I’ve found the View 5.2 evaluation guide a very good place to get a handle on how to deploy View 5.2, including its HTML5 access feature. If you’re new to View, and face installing it in a lab or production environment, I think you’ll find this useful. If you’ve deployed View 5 or 5.1 a bunch of times previously, as I have, you’ll quickly get the differences you need to know before scoping or performing an installation.
The article: http://www.vmware.com/files/pdf/view/VMware-View-Evaluators-Guide.pdf
Of the upgrade project, which included nearly 20 hosts and two vCenter servers, the View infrastructure pieces took only an hour to upgrade. The rest of the work took most of a week, with limited outage windows and rolling ESXi upgrades using a custom ISO and Update Manager, but that’s a subject for another post.
Since beginning to work with NetScaler in my home lab a few months ago, and subsequently getting some formal training, doing deeper lab work, and exploring NetScaler’s capabilities more, I’ve become a huge fan. NetScaler VPX, the virtual edition, is available in different feature tiers and for bandwidth levels. Even at the low end of its licensing and bandwidth capabilities, NetScaler VPX is a good fit for many applications that are otherwise complex or not cost-effective.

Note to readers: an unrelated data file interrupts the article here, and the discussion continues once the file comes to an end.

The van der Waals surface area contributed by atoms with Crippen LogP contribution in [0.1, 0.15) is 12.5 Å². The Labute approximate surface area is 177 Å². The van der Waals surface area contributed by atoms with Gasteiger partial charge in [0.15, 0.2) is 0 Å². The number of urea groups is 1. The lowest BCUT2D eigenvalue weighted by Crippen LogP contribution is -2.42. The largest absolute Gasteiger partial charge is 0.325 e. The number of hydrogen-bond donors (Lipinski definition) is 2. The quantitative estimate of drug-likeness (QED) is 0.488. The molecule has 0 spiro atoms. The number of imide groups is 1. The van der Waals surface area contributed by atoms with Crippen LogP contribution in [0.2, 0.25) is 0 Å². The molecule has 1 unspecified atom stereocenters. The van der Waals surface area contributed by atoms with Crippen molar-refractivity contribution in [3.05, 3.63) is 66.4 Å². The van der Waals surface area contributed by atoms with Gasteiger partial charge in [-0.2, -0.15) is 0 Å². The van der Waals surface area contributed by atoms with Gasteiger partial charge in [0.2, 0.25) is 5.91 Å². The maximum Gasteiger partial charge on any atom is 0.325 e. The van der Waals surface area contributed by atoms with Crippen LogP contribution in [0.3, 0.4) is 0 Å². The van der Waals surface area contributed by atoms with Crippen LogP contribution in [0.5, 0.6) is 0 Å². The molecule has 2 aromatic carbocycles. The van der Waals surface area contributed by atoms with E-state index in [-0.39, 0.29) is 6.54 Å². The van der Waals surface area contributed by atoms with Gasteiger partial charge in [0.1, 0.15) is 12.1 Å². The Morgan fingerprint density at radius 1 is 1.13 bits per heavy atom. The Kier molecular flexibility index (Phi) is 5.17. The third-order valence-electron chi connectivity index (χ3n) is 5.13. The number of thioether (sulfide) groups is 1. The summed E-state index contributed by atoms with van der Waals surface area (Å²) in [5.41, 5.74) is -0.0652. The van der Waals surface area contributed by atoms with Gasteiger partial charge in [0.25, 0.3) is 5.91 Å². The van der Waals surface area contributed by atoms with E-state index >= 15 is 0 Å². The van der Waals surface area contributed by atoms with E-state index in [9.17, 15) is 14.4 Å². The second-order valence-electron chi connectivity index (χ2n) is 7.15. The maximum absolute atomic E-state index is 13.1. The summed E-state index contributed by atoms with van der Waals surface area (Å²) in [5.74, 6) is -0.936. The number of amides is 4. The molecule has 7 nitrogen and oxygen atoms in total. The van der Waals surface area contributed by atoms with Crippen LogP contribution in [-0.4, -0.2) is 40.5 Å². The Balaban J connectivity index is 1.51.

Here’s a taste:
Going places with NetScaler VPX
When I added a Server 2012 domain controller to my existing 2008 R2 domain at home, I found the UI to be painful and unnecessarily (ridiculously) difficult to use–especially for a server OS. I don’t want the Windows 8 skin on my server VMs. These links proved helpful in learning how to get around and do the things that used to be easy in Windows:
Navigating Start in Server 2012
Performing four common tasks in Server 2012
With Citrix Synergy and Summit in full swing this week, I’ve decided to drop a few resources here. Looking forward to seeing what Avalon/Excalibur bring to the big picture in desktop virtualization.
Excalibur Reviewer’s Guide, v2: http://www.citrix.com/wsdm/restServe/skb/attachments/RDY8316/Excalibur%20Reviewer%20Guide%20v2%20.pdf
XenApp farm health checks, v2: http://techblog.deptive.co.nz/2013/03/xenapp-farm-health-check-v2.html?m=1
Ten cool ways to use NetScaler to deliver hosted virtual desktops: http://www.brianmadden.com/blogs/videos/archive/2013/04/05/briforum-2012-chicago-10-cool-ways-to-use-netscaler-to-deliver-hosted-virtual-desktops.aspx
The latest version of the Citrix Virtual Desktop Handbook last updated May 14, 2013: http://support.citrix.com/article/CTX136546